Toronto, Ontario –The number of electric vehicles on the road is on a steady rise. With nearly 100,000 electric vehicles in Canada, it’s clear that the future of transportation is green and clean.
However, with the lessening of emissions in the air, there is a new unexpected risk many outside of the auto recycling industry don’t think about.
It’s the risk recyclers face when they are presented with an EV battery.
For most recyclers, dealing with a car battery, although tricky, can be an easily learned task. But when it comes to electric vehicles batteries — created with lithium-ion — the situation is wholly different.
From carrying a risk of releasing toxic gasses if handled improperly to having serious harms on the environment if it’s contents are not contained; many recyclers are well aware of the hazards but unsure of how to approach them.
However, there is hope on the horizon.
A Quebec recycling company, Lithion, has developed a process to recycle 95 percent of the old lithium-ion batteries into new ones. Focusing on clean-tech and cost-efficiency, Jean-Christophe Lambert of Lithion says there was a dire need for this solution.
“Some of our founders realized that there were no clean options to recycle Lithium-Ion batteries, which was a break for some potential EV users,” explained Lambert. “We needed a cleaner solution than burning the batteries, so we developed a process to recycle most of the elements from the battery while reducing significantly the greenhouse gas emissions linked with the recycling process.”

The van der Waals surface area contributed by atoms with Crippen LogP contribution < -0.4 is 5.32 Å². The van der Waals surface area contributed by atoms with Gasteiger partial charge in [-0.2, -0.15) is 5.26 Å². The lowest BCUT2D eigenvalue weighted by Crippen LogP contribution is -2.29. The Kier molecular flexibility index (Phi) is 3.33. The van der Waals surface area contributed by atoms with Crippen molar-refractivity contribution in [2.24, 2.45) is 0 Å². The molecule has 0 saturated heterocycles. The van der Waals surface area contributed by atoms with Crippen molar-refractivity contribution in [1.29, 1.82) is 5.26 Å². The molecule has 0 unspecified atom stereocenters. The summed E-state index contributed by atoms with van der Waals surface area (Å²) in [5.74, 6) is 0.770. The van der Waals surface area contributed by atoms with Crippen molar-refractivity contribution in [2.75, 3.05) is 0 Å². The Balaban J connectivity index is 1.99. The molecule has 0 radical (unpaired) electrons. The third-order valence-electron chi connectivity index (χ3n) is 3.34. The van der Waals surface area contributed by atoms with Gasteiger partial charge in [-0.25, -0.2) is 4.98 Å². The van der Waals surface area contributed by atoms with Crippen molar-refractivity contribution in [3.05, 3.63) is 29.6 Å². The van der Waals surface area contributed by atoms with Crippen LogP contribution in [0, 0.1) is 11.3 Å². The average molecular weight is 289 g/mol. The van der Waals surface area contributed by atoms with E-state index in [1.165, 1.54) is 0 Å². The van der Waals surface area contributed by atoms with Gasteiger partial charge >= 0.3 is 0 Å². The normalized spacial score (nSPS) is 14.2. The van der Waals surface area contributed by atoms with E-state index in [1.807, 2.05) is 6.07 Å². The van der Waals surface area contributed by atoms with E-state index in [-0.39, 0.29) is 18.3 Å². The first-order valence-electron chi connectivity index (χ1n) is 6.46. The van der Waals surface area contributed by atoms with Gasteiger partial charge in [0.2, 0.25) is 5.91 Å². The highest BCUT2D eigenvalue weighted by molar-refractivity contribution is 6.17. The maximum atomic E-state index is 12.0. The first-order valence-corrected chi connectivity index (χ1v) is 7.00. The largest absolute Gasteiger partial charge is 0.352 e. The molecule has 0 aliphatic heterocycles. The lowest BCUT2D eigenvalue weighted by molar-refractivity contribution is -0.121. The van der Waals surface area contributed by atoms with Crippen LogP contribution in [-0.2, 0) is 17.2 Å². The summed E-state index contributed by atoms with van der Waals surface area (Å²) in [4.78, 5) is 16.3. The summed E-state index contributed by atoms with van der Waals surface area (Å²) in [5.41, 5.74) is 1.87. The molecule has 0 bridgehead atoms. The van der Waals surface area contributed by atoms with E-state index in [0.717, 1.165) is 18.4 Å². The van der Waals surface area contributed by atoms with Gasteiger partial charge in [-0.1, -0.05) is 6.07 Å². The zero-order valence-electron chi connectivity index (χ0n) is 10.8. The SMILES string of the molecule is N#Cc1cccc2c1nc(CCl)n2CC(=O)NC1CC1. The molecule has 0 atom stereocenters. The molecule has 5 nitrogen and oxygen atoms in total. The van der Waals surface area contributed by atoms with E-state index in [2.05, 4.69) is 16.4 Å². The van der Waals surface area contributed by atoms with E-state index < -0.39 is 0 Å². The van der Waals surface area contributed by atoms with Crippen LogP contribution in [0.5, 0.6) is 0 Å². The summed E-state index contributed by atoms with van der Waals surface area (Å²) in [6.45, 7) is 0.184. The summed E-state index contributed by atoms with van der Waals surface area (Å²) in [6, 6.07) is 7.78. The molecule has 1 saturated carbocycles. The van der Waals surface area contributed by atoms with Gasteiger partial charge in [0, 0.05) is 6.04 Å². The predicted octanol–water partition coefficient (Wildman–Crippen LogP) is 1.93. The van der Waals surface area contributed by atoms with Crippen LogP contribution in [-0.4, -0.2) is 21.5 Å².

The company’s process enables the recovery of high-value lithium-ion battery components such as cobalt, lithium, and graphite, which can then be directly reused by battery manufacturers.
Most lithium-ion batteries currently recovered and diverted from landfill sites are handled using processes that have an important environmental footprint and a much lower efficiency.
“Our goal is to have final products that meet the specifications of the battery industry, to go back where they came from. Full circularity,” said Lambert.
“Our process takes the full battery, either a pack, a module or a cell, and takes it automatically to the size needed for the hydrometallurgical process. This is done with limited human intervention, thus reducing the risk for people, and with the right design to avoid risks to the equipment.”
In addition to Lithion’s efforts to limit risks to the equipment, Lithion believes protecting the recyclers themselves from the risks is crucial in this process.
“At their end-of-life, lithium-ion batteries are considered hazardous waste,” said Lambert. “The reason is simple, these batteries contain a lot of energy and without the protection from the Battery Management System, the risks are higher. Some conditions could get a battery to burn, which could be a risk to [recyclers].”
With these initiatives to keep recyclers and the planet safe, the Sustainable Development Technology Canada (SDTC) foundation announced earlier this year that they would be contributing $3.8 million towards the company to support their safe and sustainable efforts.
“SDTC is proud to support Lithion Recycling Inc.” stated CEO and president Leah Lawrence. “These batteries are essential to the functioning of our electric vehicles, smartphones, and tablets, and finding ways to recycle these batteries will help make Canada a cleaner and healthier place to live.”
Lithion’s team currently operates within Anjou, Quebec. Hoping to develop more than twenty more plants over the next several years across North America and Europe, the company is currently partnering with other large industry players to execute their goals.
For more information, visit lithionrecycling.com